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Merck says FDA wants more tests of sarcoma drug

NEW YORK (AP) -- Merck & Co. said Tuesday the Food and Drug Administration on Tuesday said it will not approve an experimental sarcoma drug unless Merck conducts further testing.

Merck has asked the FDA to approve the drug, ridaforolimus, to help repress bone and tissue sarcoma in patients whose cancer is already in remission. The company said Tuesday that the FDA wants to see more human testing of the drug to further demonstrate its safety and effectiveness.

The Whitehouse Station, N.J., company said it "remains confident in the potential of ridaforolimus."

Merck had asked the FDA to approve ridaforolimus as a maintenance therapy. The FDA has only approved a few cancer drugs for maintenance use, and a panel recommended against approving ridaforolimus in March. Panel members said they wanted to see clearer evidence that the major side effects of the drug were worthwhile for patients. Those side effects included lung irritation, kidney failure and high blood pressure.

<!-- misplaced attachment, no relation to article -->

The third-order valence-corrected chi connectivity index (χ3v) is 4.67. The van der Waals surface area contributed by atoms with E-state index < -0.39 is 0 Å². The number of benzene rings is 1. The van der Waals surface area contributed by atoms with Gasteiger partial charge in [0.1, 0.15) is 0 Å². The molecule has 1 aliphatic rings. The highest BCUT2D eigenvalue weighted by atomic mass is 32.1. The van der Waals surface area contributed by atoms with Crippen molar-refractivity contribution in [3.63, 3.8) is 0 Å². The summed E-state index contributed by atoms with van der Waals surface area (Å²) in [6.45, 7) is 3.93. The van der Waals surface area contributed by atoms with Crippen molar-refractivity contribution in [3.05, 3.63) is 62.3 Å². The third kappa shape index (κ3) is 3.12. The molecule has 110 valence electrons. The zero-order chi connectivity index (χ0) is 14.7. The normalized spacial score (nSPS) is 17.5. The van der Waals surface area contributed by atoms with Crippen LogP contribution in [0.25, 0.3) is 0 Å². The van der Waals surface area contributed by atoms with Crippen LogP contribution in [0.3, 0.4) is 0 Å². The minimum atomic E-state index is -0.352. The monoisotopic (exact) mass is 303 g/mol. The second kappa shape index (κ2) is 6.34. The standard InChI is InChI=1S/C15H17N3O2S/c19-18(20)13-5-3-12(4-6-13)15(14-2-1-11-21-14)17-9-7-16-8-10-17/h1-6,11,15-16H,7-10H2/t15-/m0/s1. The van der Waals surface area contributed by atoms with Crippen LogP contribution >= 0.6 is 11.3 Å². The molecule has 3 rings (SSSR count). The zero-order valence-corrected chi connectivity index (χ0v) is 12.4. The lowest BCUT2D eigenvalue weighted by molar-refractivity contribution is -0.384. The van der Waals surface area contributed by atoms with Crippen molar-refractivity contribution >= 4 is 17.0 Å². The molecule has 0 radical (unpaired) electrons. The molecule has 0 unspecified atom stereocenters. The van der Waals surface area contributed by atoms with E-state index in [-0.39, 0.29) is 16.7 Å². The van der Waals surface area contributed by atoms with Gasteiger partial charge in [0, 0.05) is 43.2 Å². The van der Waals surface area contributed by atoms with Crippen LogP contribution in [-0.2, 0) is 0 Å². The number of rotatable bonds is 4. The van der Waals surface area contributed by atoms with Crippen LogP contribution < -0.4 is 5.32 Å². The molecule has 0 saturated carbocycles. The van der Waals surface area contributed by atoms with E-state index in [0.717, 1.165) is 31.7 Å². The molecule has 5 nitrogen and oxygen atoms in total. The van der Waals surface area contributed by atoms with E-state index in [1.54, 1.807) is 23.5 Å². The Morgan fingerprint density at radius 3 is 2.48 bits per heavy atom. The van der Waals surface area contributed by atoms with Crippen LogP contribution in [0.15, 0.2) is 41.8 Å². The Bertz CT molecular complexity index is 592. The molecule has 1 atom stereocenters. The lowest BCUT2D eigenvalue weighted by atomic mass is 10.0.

Merck acquired the rights to ridaforolimus from Ariad Pharmaceuticals Inc. of Cambridge, Mass., in 2010. Merck will pay Ariad $25 million if the drug is approved, and another $10 million if it is approved in Europe. Ariad will also get royalty payments on any sales. Merck is responsible for all development costs.

Ariad shares gained 3.7 percent to $16.20 on Tuesday while Merck shares rose 4 cents to $37.50. In aftermarket trading, Ariad shares lost 9 cents to $16.11 and Merck stock fell 12 cents to $37.38.